HAMA, Syria — Residents of the city of Hama, 49 kilometers (30 miles) north of Homs, call it “the city of the massacre,” but it is still far from the battles continuing in the surrounding countryside. Since the Syrian army stormed the city in early August 2011, relative calm has prevailed in the city that witnessed some of the largest peaceful protests against the Syrian regime.
The Syrian army is heavily deployed on the outskirts of the city while cars line up at the main checkpoint at the entrance to the city. Photos of President Bashar al-Assad are widespread near Syrian army and intelligence checkpoints. The purpose of the random distribution of these photos is clear. The first signs of Hama’s opposition to the Syrian regime was the removal of a statue of former President Hafez al-Assad from between the wings of the stone eagle monument in the main square of the city.
With the sound of each shell launched from the city's military airport toward the countryside, faces of residents show clear expressions of anxiety and fear of the future. Only the sounds of the ancient Norias of Hama bring to mind a peace that the city has been lacking for so long.
The storming of the city by the Syrian army and the emergence of armed rebels in the countryside suppressed the local opposition, according to Sami al-Sayed, 23, who was active in the protests. “The majority of Hama residents oppose the regime and this is well known. Today we are fighting the regime with our will and desire for life,” he told Al-Monitor.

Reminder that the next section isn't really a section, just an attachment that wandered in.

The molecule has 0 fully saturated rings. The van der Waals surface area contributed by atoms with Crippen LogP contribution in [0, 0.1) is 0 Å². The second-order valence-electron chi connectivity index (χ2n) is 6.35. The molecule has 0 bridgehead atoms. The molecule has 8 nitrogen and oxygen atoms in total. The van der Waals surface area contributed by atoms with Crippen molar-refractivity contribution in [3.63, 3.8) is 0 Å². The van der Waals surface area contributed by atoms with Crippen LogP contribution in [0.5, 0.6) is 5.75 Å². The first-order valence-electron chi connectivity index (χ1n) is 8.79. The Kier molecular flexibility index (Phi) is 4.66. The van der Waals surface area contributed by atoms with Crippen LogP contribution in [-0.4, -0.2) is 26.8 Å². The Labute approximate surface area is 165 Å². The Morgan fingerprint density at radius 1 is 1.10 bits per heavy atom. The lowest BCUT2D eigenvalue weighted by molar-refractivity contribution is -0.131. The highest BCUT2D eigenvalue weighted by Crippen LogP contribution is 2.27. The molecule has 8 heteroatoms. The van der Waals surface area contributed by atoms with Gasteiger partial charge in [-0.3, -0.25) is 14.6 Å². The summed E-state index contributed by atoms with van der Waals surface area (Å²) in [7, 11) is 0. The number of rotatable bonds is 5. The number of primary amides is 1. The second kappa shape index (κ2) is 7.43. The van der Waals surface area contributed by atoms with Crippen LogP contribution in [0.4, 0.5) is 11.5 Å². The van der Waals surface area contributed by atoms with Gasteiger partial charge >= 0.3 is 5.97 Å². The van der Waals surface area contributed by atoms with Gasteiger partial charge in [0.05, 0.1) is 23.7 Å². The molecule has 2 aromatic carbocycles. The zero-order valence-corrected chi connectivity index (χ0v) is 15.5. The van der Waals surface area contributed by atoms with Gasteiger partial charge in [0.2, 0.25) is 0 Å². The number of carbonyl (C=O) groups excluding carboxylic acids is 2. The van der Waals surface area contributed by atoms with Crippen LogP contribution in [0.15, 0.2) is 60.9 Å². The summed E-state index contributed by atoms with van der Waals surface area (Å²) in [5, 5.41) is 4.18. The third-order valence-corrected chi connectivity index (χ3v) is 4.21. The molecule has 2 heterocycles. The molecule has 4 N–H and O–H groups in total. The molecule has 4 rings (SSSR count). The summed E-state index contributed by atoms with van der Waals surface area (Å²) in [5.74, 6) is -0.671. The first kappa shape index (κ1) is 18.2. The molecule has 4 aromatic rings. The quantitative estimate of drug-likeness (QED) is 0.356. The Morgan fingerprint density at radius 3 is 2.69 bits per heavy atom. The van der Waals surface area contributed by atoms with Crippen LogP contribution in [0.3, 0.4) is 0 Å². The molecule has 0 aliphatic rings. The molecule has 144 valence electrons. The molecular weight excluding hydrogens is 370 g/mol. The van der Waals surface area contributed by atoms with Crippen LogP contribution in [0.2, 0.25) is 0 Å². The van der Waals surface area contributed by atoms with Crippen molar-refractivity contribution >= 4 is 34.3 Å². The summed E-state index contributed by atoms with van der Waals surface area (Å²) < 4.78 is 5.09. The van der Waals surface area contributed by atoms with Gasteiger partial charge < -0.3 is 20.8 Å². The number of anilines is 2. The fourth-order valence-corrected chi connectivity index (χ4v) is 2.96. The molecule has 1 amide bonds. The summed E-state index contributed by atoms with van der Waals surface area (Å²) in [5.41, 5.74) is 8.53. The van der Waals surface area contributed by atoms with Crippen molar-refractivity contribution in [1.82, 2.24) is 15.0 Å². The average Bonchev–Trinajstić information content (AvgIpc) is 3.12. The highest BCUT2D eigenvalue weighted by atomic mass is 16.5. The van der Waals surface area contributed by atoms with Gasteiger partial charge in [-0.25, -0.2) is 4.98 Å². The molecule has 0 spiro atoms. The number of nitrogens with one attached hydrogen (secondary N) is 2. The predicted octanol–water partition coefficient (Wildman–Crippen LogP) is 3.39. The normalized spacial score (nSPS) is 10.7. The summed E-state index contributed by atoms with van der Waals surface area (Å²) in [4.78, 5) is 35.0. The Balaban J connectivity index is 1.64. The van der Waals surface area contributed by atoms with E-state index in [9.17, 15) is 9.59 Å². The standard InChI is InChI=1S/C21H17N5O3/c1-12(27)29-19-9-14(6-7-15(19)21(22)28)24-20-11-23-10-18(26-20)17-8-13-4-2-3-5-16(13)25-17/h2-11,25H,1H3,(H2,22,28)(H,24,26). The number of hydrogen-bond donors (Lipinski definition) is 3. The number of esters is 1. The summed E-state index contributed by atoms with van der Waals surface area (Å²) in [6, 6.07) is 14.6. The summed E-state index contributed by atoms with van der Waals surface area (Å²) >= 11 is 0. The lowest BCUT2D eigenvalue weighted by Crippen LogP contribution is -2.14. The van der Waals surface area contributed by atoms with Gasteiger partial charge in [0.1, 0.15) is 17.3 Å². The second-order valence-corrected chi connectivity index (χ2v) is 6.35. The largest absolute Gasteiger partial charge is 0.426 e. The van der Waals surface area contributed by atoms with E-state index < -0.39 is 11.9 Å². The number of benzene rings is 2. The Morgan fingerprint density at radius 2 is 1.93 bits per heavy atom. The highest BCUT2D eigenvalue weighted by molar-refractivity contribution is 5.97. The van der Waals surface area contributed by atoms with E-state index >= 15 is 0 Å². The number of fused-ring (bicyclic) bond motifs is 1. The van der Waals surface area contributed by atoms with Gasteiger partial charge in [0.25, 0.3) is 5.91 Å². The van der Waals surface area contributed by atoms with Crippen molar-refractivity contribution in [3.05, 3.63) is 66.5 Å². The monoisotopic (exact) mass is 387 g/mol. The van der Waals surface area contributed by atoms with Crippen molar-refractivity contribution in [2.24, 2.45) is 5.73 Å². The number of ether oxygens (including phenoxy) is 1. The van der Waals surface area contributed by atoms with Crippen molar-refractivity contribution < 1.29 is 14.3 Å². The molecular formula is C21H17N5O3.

At the start of the revolution, hundreds of thousands of protesters gathered in Hama’s Assi Square following the withdrawal of security forces from the city, which, in early June 2011, killed dozens of protesters. However, the security forces returned and the Syrian army imposed a siege and stormed the city just a month later.
According to Michel, 34, a member of a Christian family well-known for its opposition to the Assad regime, Hama has not been dragged to the military front lines thanks to the awareness of most of its residents. “Hama residents learned from their experience in the 1980s. They have come to know the consequences of the use of weapons in the political struggle. They also learned from the experience of other Syrian regions suffering from the current crisis,” he told Al-Monitor.